Overall, in spite of some mistakes, Halifax in 2017 is a far more attractive city than Halifax in the early 1970's (which is the earliest that I can remember the city). I remember the old ferries, which were fun to take across the Harbour and while the old ferry terminals were somewhat decrepit, they were welcoming like an entrance gate to an old stadium with its turnstiles. Purdy's wharf was an actual wharf and warehouse, but it was nowhere near as impressive as the current Purdy's Wharf office complex. In the early 1970's Halifax didn't have its current boardwalk, which has made the harbour-front accessible and is enjoyed by locals and tourists. In short, Halifax has lost some old buildings, and made some mistakes such as the Scotia Square super-block and Cogswell Interchange, but even so, it is a far more attractive and interesting city than it was in the early 1970's. Let's give the city leaders credit for being progressively minded in its desire to tear down the Cogswell Interchange and restore the street grid, and for all the other great changes that the city has seen over the past 40 plus years. Cheers to Halifax, a great city that keeps becoming even better.


Last edited by fenwick16; Jan 22, 2017 at 11:53 AM.
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  #34  
Old Posted Jan 22, 2017, 2:09 PM
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Some more renderings are available on the Dexel Site. This also appears to named "The Bishop".





Source
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  #35  
Old Posted Jan 22, 2017, 2:24 PM
fenwick16 fenwick16 is offline
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The renderings look good. I hope this will be approved soon so they can start construction.
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  #36  
Old Posted Jan 22, 2017, 3:02 PM
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Originally Posted by fenwick16 View Post
It depends on the building being torn down. The one being torn down at 1363 Hollis Street doesn't get much appreciation because it is a rather unattractive building that isn't even that old. Replacing it with something attractive and new, as in the rendering below (originally posted by Jonovision), is easy to accept.

In my opinion, these are a couple of great re-purposed complexes - https://haligonia.ca/rbc-waterside-c...ater-st-82074/ and http://doorsopenhalifax.com/founders-square/ . Although some consider these complexes to be facadism, the streetscape was saved, and old, poorly functioning buildings were replaced with modern, useful buildings. There are many cities where the old buildings would have been demolished.

There are buildings that should be saved. The building that the Halifax AGNS is located in, is a beautiful, old building but even so, there are people who want a new, bigger, modern building which will leave a beautiful, historic building vacant. In my opinion, that is the type of building that people should be supporting.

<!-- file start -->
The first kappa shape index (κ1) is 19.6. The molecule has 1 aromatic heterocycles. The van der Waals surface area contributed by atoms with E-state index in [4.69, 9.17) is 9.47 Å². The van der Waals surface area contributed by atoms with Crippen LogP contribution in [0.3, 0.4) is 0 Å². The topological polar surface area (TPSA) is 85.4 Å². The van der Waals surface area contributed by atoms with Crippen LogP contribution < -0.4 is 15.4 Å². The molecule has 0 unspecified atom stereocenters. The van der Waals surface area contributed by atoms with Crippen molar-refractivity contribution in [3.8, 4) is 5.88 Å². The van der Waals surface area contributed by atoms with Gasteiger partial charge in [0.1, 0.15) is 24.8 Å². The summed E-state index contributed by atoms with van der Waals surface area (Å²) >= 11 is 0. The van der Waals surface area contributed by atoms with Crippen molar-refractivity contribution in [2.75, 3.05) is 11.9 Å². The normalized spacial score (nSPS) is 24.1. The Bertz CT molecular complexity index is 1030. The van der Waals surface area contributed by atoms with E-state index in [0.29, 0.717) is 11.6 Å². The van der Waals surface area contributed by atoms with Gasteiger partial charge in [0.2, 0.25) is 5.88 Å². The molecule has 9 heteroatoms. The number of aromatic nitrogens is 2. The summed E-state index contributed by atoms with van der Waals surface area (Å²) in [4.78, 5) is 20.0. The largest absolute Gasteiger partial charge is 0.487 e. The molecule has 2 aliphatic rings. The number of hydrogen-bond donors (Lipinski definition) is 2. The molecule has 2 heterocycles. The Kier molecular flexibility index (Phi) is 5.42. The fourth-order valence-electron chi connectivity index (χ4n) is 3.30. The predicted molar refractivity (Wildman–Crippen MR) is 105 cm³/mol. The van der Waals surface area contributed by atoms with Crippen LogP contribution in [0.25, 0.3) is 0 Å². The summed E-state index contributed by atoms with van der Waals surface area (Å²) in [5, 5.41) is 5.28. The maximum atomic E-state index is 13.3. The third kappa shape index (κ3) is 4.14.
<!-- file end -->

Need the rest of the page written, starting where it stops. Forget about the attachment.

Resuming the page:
Sums it up nicely.
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  #37  
Old Posted Jan 22, 2017, 5:25 PM
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  #38  
Old Posted Jan 22, 2017, 10:35 PM
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Does the rendering show preserved granite blocks from the foundation of the old corner building? That would be a nice feature.

I like the design of the new building, but I remain unconvinced that the amount of demolition of older buildings happening right now is necessary or ideal from the public's perspective.
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  #39  
Old Posted Jan 23, 2017, 5:09 AM
OldDartmouthMark OldDartmouthMark is offline
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Originally Posted by fenwick16 View Post
It depends on the building being torn down. The one being torn down at 1363 Hollis Street doesn't get much appreciation because it is a rather unattractive building that isn't even that old. Replacing it with something attractive and new, as in the rendering below (originally posted by Jonovision), is easy to accept.

In my opinion, these are a couple of great re-purposed complexes - https://haligonia.ca/rbc-waterside-c...ater-st-82074/ and http://doorsopenhalifax.com/founders-square/ . Although some consider these complexes to be facadism, the streetscape was saved, and old, poorly functioning buildings were replaced with modern, useful buildings. There are many cities where the old buildings would have been demolished.

There are buildings that should be saved. The building that the Halifax AGNS is located in, is a beautiful, old building but even so, there are people who want a new, bigger, modern building which will leave a beautiful, historic building vacant. In my opinion, that is the type of building that people should be supporting.